Millions in notes and coins: chance unearths Deutsche Mark treasures

Millions in notes and coins
Chance unearths Deutsche Mark treasures

The D-Mark has been replaced by the Euro for almost 20 years. But old bills and coins worth billions are still slumbering in drawers or piggy banks.

Almost 20 years after the introduction of euro cash, it seems to be difficult to say goodbye to the D-Mark. In mid-July, notes to the value of around 5.77 billion marks (2.95 billion euros) and coins to the value of around 6.61 billion marks had not yet been exchanged. This emerges from a response from the federal government to a request from FDP member of the Bundestag Markus Herbrand, which is available to the German Press Agency.

This year, by the deadline of July 22nd, D-Marks worth a total of 16.2 million Marks were received in the branches of the Deutsche Bundesbank. The largest single sum was 711,355 marks. “Too many citizens do not know that they can still exchange the large sums of old coins and bills that have collapsed under mattresses and in old piggy banks and drawers for euros,” said FDP politician Herbrand. Unlike in many other euro countries, D-Mark banknotes and coins can be exchanged indefinitely at the Bundesbank.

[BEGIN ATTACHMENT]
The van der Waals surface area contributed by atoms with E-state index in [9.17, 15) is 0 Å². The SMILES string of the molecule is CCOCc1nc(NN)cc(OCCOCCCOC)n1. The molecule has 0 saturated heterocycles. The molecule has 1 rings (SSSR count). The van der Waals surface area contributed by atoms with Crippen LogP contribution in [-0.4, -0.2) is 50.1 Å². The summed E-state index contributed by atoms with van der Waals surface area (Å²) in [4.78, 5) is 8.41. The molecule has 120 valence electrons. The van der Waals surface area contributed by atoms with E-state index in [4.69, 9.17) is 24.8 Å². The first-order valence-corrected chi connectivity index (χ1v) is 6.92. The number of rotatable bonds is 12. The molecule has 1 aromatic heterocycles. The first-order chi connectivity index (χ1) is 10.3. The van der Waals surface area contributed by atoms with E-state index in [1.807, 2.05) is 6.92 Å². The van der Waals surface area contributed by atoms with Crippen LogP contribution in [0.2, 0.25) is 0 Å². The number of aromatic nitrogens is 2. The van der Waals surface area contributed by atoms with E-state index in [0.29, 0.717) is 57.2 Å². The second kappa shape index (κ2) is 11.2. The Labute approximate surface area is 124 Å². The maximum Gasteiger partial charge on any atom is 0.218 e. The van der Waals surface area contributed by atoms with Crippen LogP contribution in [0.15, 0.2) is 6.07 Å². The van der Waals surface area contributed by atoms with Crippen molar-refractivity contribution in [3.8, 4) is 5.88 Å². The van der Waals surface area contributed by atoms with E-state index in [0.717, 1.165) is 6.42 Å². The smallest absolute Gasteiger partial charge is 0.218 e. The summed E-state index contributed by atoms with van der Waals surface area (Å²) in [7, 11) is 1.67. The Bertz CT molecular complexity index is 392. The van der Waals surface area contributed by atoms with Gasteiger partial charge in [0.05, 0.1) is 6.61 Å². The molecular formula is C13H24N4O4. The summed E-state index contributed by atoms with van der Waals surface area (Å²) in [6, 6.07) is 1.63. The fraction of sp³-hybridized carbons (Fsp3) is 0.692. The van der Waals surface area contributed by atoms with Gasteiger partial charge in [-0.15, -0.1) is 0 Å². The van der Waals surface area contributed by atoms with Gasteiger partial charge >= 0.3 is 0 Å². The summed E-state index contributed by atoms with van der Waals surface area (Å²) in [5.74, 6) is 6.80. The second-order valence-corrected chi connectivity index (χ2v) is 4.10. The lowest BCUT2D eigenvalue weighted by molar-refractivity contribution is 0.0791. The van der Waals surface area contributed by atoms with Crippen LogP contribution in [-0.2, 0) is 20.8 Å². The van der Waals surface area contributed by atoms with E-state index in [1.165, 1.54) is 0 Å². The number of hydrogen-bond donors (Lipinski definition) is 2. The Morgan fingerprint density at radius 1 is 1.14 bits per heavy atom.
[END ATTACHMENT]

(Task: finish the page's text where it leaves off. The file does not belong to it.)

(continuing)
The vast majority of the stocks were exchanged around the introduction of euro cash at the beginning of 2002. Again and again, however, D-Mark treasures are discovered by chance. However, some of the holdings should never be returned – partly because collectors have secured old notes and coins. Larger amounts of cash are also suspected abroad.

500s still popular

The 500-euro note has continued to enjoy great popularity since its issuance stop in 2019. As of July 22nd, there were notes to the value of a good 145 billion euros in circulation, as can be seen from the answer, which is based on data from the Bundesbank. For comparison: on April 26, 2019 it was around 175 billion euros. On this day, the Bundesbank and the Austrian National Bank had issued the purple note for the last time. The other 17 national central banks of the Eurosystem had already finished issuing the 500 on January 26, 2019.

The Council of the European Central Bank (ECB) had decided that the production and issuance of the 500 euro banknote would be discontinued. Proponents hope that by doing without the certificate, the financing of terrorism and undeclared work will be pushed back. However, the 500s in circulation remain legal tender and can be exchanged at the national central banks in the euro area without any time limit.